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Contracting out police force not in Lincoln's best interest

By: Carol Feineman, Editor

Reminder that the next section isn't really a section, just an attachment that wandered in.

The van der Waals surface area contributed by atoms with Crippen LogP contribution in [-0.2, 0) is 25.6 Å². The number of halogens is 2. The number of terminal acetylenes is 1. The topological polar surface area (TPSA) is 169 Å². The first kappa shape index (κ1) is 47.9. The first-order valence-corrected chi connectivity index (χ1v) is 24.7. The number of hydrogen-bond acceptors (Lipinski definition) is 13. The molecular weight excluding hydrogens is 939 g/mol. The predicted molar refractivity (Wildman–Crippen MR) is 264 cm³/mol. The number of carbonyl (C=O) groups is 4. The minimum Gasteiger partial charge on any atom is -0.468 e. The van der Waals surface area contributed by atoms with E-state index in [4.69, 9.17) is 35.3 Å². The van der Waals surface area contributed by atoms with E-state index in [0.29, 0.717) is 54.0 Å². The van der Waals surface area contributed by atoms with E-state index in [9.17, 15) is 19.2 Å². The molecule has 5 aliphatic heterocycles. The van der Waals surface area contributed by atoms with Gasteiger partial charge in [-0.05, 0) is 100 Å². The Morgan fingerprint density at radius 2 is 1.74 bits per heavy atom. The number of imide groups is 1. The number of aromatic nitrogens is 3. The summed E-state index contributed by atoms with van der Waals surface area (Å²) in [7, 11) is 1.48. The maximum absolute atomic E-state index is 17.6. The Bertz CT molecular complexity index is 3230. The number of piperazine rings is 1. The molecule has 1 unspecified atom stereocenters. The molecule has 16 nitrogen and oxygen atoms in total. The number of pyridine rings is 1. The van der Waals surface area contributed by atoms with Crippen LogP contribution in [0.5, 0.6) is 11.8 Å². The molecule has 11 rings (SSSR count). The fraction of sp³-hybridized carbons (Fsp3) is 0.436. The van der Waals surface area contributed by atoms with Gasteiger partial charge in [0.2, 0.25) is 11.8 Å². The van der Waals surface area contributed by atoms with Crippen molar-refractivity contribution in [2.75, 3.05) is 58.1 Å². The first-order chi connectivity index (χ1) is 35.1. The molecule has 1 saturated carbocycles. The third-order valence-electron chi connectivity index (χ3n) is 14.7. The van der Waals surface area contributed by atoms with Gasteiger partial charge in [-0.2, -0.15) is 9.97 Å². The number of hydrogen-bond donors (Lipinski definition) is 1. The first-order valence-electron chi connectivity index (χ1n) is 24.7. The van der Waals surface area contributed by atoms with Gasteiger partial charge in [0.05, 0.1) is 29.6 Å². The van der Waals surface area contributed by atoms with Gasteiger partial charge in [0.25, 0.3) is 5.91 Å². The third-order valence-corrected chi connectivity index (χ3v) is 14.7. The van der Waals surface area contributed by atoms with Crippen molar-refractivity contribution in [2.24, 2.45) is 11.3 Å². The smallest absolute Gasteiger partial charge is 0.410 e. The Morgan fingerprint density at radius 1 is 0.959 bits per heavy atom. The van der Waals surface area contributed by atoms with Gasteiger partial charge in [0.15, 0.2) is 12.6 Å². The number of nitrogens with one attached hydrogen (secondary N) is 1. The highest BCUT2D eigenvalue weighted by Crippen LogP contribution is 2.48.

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Lincoln Police Chief Paul Shelgren became my hero at last Thursday’s fiscal sustainability committee/City Council workshop. Before I explain why, I want to acknowledge the nine fiscal sustainability committee (FSC) members and their subcommittee members. They volunteered hundreds of hours the last nine months to create a report for the city. That says a lot about a community in which numerous residents donate their time. Fiscal sustainability committee members worked hard in compiling 112 recommendations for Lincoln’s economic health. They talked about financially-troubled Stockton and Hercules and didn’t want Lincoln to join the list of cities that may be headed toward bankruptcy. That many of the committee’s recommendations are already in place by Lincoln city staff reinforces that City Council and staff are on the right track to balancing our city’s funds. “While the city of Lincoln’s name seems to be appearing whenever the city of Stockton or the city of Hercules bankruptcy discussions occur, the city of Lincoln is not dealing with the same budgetary issues,” Lincoln City Manager Jim Estep told me Friday. “Under the direction of the City Council, city staff has been reducing expenses to match decreasing revenues since as early as 2008 when I arrived and discovered the budget imbalance. These reductions in spending have come in the form of labor salary and benefit concessions, layoffs and increased efficiency of operations. The city will continue to make the adjustments in the future that are necessary to avoid bankruptcy.” With all due respect to the fiscal sustainability committee, I strongly disagree with its recommendations to contract out police and fire services respectively to the Sheriff’s Office and CalFire. And so does Shelgren, who at last Thursday’s workshop, heard fiscal sustainability committee member Larry Whitaker and then committee member Rich MacKirdy urge the city to contract out public-safety services. Whitaker, the committee’s General Fund subcommittee chairman, said the Lincoln Police Department “is not a full-service department” and has “basically” become a patrol unit that can’t fight gangs. MacKirdy, the committee’s compensation subcommittee chairman, said that Lincoln police are well-paid and that Lincoln employees are “very well-taken care of” with “Cadillac benefits.” By that time, Shelgren had heard enough and responded to MacKirdy. “The job our officers do on the street is a little more critical than the guys who puts nails on shelves at Home Depot or Lowe’s,” Shelgren said. “Every week, they put their lives on the line. We do get paid good wages but we do a damn good job for it. The officers earn every penny. Get your facts straight.” I asked Shelgren Monday why he responded to MacKirdy. “I’ve attended all of the FSC meetings; I’ve worked with a couple of FSC members (Jim Datzman and Larry Whitaker). When they made their presentation, they checked and double fact-checked their facts,” Shelgren said. “Richard MacKirdy said it was too difficult to get the information as far as salaries and benefits of neighboring jurisdictions but he was able to get other information from the Internet on his other points. Frankly, all I heard at the FSC meeting was what Richard MacKirdy has been saying for two years at City Council meetings. But the FSC was supposed to be objective and look at all options.” The police chief also pointed out that his officers have agreed to salary and benefit cuts to help the city’s finances for the past few years. “Our job is a little more technical than the guy stacking nails. He was comparing us to the private sector. But who in the private sector has the responsibilities that we have? Nobody,” Shelgren said. “I got to the point where I was tired of hearing him chip away at the officers, that they make too much money, that their benefits are too good. The officers deserve every dime they make. They have made salary concessions, giving up raises and paying their own PERS costs.” Besides the committee’s lack of sensitivity to our police, who take pay cuts to lessen the city’s General Fund deficit, it doesn’t make fiscal sense to switch to the Sheriff’s Office or CalFire. “I know the Sheriff’s Department would cost more. Our officers have taken 5 percent cuts for three years. Sheriff’s deputies get 3 percent increases every year,” Lincoln Mayor Spencer Short said. “It’s very unlikely we’ll save any money unless we greatly diminish our existing services.” And with no disrespect meant for the Placer County Sheriff’s Office, after observing its substation in Colfax when I worked in that city from 2005 to 2007, I am now spoiled with Lincoln’s Police Department. Simply put, the Colfax substation seemed closed more hours than it was open every day. I like to know officers are in city limits, ready to respond, at any hour of the day. But I didn’t have that luxury in Colfax, with the Sheriff’s Substation just doors away from my office. Shelgren’s the type of boss I admire, someone watching out for his staff. “Someone had to stand up for the jobs the officers are doing and also the firemen,” Shelgren said. “They’ve been beat up enough over the process. It’s dragging them down. Everything coming out of the FSC is, ‘Reduce salaries and benefits or contract out.’ They’re constantly holding that over their heads and yet the officers still do their jobs.”